• Page 14 – Women Engineers Share Their Stories on a New Wiki – SOOOO COOL! There is a new wiki that is a joint effort between many different professional organizations to share lessons and stories of life from many different disciplines. You can find the specific engineering one here:
  • Page 26 – Wanted: Diverse Cybersecuirty Work Force – the importance of cybersecurity and of attracting and retaining women in this field.
  • Page 38 – 2014 Achievement Award Address – Frances Mazze Hurwitz, PhD gives a memorable and inspirational address when receiving the 2014 Achievement Award at WE14.
  • Page 50 – On-Ramping and Off-Ramping – the challenges women face as they start a family and the decision to stay at work or not.


Fall 2014 issue:

  • Page 12 – Bridging the Gap for Girls in STEM – the story of the Girls Scouts Troop 2612 who participated in The 2014 White House Science Fair.
  • Page 22 – A Pioneer in Equal Rights and Earthquake Safety – the inspirational story of Ruth Gordon Schnapp, P.E. and her battle with equal rights in society and in the work place.
  • Page 44 – Women Engineering Leaders in Academe 2014 – a discussion on women succeeding in academia.
  • Page 80 – Should I Do a Postdoc? – a question many in the Grad Community face!




I am not a fan of change.  It throws off my groove. However, I understand that it is, sometimes, necessary and even good. For example, I think that graduating from grad school will be an excellent change and I look forward to it everyday.

Another example of exciting change, SWE is debuting a new logo.

I like it.

SWE has changed a lot over my lifetime and that has been really good for me.  SWE in undergrad, SWE as a professional and SWE in graduate school has been different for me but exactly what I needed.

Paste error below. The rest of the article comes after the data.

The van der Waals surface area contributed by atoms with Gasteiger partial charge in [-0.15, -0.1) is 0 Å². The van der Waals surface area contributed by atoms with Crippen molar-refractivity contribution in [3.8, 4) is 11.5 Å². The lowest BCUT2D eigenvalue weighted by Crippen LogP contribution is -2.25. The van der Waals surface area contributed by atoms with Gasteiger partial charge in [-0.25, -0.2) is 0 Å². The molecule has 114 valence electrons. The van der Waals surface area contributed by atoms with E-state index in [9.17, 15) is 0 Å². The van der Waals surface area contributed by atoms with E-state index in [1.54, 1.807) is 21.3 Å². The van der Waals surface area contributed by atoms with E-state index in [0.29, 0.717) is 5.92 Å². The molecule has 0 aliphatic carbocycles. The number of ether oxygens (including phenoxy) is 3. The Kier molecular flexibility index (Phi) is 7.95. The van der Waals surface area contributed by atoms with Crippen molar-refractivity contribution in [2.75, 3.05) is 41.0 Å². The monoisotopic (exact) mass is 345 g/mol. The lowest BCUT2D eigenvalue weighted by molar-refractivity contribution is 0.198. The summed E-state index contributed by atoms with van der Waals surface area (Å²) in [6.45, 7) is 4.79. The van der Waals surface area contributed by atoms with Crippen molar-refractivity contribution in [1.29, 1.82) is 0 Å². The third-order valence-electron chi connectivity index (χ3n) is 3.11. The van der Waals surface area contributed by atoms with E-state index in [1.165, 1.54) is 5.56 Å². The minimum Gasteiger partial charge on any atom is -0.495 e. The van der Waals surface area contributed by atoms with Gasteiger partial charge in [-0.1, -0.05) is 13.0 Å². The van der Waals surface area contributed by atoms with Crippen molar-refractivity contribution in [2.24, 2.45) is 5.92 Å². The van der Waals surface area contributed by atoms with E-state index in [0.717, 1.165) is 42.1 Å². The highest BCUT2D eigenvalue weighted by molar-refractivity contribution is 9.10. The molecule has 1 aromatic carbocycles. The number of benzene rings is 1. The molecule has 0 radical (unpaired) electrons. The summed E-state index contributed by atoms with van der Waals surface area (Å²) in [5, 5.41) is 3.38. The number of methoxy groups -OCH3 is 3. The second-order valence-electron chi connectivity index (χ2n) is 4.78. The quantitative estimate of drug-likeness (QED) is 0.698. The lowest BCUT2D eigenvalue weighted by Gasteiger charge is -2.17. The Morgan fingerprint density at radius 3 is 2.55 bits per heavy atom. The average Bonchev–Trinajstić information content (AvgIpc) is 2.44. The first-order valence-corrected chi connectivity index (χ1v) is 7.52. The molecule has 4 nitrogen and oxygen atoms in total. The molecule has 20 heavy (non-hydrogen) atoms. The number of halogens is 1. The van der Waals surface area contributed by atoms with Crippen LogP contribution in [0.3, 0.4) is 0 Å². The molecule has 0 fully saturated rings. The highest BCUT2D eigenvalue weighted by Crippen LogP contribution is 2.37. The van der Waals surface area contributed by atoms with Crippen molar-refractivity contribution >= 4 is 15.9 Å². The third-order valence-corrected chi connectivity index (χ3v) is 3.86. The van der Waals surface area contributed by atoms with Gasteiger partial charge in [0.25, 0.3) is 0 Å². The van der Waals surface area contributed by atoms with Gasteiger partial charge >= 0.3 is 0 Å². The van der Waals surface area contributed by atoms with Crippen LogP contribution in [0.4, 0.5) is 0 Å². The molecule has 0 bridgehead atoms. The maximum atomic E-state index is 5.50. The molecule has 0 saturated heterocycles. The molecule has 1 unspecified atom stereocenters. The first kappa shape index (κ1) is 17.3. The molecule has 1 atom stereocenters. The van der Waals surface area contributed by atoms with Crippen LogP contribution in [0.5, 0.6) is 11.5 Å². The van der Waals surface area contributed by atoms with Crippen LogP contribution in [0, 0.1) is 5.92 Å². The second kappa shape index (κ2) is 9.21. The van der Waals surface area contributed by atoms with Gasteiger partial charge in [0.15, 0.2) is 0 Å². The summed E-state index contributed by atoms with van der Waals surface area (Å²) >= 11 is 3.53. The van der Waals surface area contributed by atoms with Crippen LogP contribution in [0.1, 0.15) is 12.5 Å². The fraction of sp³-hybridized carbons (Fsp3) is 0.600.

Grad SWE is changing too.  I have been so honored to be the Graduate Member Coordinator this past year but I know that Katharine is going to be an amazing GMC.  So here is to the inevitable march or time and the change that it brings.

Thank you for having me and I hope to have to opportunity to serve SWE again in  the future.

Financial Advice for Graduate Students Part 3: Retirement

Thursday, June 11th, 2015 @ 10:30 AM CST


Compensation packages in the US can be confusing for new graduates.  This series of three webinars is designed to explain the three main elements of a compensation package: salary, retirement and insurance.  In the first talk we discussed income and taxes in the US.  I gave a brief overview of the other non-monetary forms of compensation such as paid time off (vacation, sick leave), retirement and insurance.  In the second talk we went deeper into the various insurance products that will likely be offered – or that you may wish to purchase on your own.  These included medical, vision, dental, disability, and life insurance.  In this, the third, talk we will discuss retirement plans offered by US employers, how they work and the pros and cons of each.  The goal of the series is to acquaint you with the likely options you will encounter as you transition from university to paid compensation so as to empower you to make the correct choices for you and your family.